Franciszek Gajowniczek (and Miscellaneous Items)

I thought that difficult-to-pronounce name might catch your eye. He is the man Maximillian Kolbe loved enough to die for so I thought we might at least care enough about him to find out something about his life. The teaser is that he died in 1995 at age 93. You can read about his life HERE.

Armenian Church

And, you can read about the Armenian Church HERE. Here are a couple of articles about the monophysite controversy, one from the almost unreadable Catholic Encyclopedia, and a much more concise explanation from Britannica.

The Link to Nagasaki

Here is a link to the movie about Nagasaki bombing survivor, Dr. Takashi Nagia, All That Remains. Here is information about the book written by Dr. Nagai.

And, the Main Character

And, not to ignore the main character, here is more on St. Maximillian Mary Kolbe.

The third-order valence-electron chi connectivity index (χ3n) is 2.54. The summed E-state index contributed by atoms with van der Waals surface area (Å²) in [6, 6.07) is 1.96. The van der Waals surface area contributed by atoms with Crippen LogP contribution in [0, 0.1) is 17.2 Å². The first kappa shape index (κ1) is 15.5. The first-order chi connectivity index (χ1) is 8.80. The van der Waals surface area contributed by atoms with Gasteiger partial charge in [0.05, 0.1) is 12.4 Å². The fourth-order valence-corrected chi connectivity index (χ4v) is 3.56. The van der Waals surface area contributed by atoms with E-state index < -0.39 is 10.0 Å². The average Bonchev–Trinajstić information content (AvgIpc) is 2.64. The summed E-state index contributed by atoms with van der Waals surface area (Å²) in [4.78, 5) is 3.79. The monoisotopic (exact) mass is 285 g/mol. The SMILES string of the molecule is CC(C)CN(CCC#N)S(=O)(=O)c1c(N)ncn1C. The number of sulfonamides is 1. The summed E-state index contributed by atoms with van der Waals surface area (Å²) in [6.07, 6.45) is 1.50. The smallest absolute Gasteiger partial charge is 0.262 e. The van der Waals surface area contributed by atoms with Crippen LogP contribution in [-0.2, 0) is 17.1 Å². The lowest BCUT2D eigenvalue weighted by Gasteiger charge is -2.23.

July 24 – Works of Mercy, Corporal and Spiritual

Works of Mercy – Motivation

Father Fryml led a discussion of Works of Mercy this morning.

Derivation of the list of seven corporal and seven spiritual works of mercy from Sacred Scripture is a bit more complicated than finding the Ten Commandments, all in one simple list in Exodus 20, but those Works of Mercy are mostly positives of the half dozen “Thou shalt not’s” in the Commandments.

Like the Works of Mercy, the negative commandments, don’t kill, commit adultery, steal, lie, or covet, all have to do with our relationships with each other. That may explain why Jesus declared love of neighbor, not specifically mentioned among the original ten, to be the second greatest commandment.